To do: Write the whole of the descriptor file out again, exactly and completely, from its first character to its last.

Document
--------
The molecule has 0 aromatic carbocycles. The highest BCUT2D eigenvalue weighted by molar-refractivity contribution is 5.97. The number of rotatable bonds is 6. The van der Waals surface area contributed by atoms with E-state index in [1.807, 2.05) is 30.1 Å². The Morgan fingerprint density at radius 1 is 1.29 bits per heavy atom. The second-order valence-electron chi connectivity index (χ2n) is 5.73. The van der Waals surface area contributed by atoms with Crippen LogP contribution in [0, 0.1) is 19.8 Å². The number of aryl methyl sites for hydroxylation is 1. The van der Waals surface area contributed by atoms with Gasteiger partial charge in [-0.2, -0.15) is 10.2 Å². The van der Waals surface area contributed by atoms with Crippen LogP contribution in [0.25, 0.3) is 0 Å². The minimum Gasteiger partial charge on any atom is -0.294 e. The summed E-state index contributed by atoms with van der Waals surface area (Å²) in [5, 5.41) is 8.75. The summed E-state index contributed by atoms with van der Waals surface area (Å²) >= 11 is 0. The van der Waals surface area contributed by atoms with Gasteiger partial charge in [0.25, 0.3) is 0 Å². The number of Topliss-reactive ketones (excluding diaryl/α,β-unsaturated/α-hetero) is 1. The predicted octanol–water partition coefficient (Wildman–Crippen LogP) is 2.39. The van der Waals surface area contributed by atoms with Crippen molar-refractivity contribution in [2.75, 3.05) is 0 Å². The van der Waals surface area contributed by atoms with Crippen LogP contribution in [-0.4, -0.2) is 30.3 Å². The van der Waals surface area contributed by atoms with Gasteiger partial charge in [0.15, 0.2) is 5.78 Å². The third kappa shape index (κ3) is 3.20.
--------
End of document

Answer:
The molecule has 0 aromatic carbocycles. The highest BCUT2D eigenvalue weighted by molar-refractivity contribution is 5.97. The number of rotatable bonds is 6. The van der Waals surface area contributed by atoms with E-state index in [1.807, 2.05) is 30.1 Å². The Morgan fingerprint density at radius 1 is 1.29 bits per heavy atom. The second-order valence-electron chi connectivity index (χ2n) is 5.73. The van der Waals surface area contributed by atoms with Crippen LogP contribution in [0, 0.1) is 19.8 Å². The number of aryl methyl sites for hydroxylation is 1. The van der Waals surface area contributed by atoms with Gasteiger partial charge in [-0.2, -0.15) is 10.2 Å². The van der Waals surface area contributed by atoms with Crippen LogP contribution in [0.25, 0.3) is 0 Å². The minimum Gasteiger partial charge on any atom is -0.294 e. The summed E-state index contributed by atoms with van der Waals surface area (Å²) in [5, 5.41) is 8.75. The summed E-state index contributed by atoms with van der Waals surface area (Å²) >= 11 is 0. The van der Waals surface area contributed by atoms with Gasteiger partial charge in [0.25, 0.3) is 0 Å². The number of Topliss-reactive ketones (excluding diaryl/α,β-unsaturated/α-hetero) is 1. The predicted octanol–water partition coefficient (Wildman–Crippen LogP) is 2.39. The van der Waals surface area contributed by atoms with Crippen molar-refractivity contribution in [2.75, 3.05) is 0 Å². The van der Waals surface area contributed by atoms with Crippen LogP contribution in [-0.4, -0.2) is 30.3 Å². The van der Waals surface area contributed by atoms with Gasteiger partial charge in [0.15, 0.2) is 5.78 Å². The third kappa shape index (κ3) is 3.20.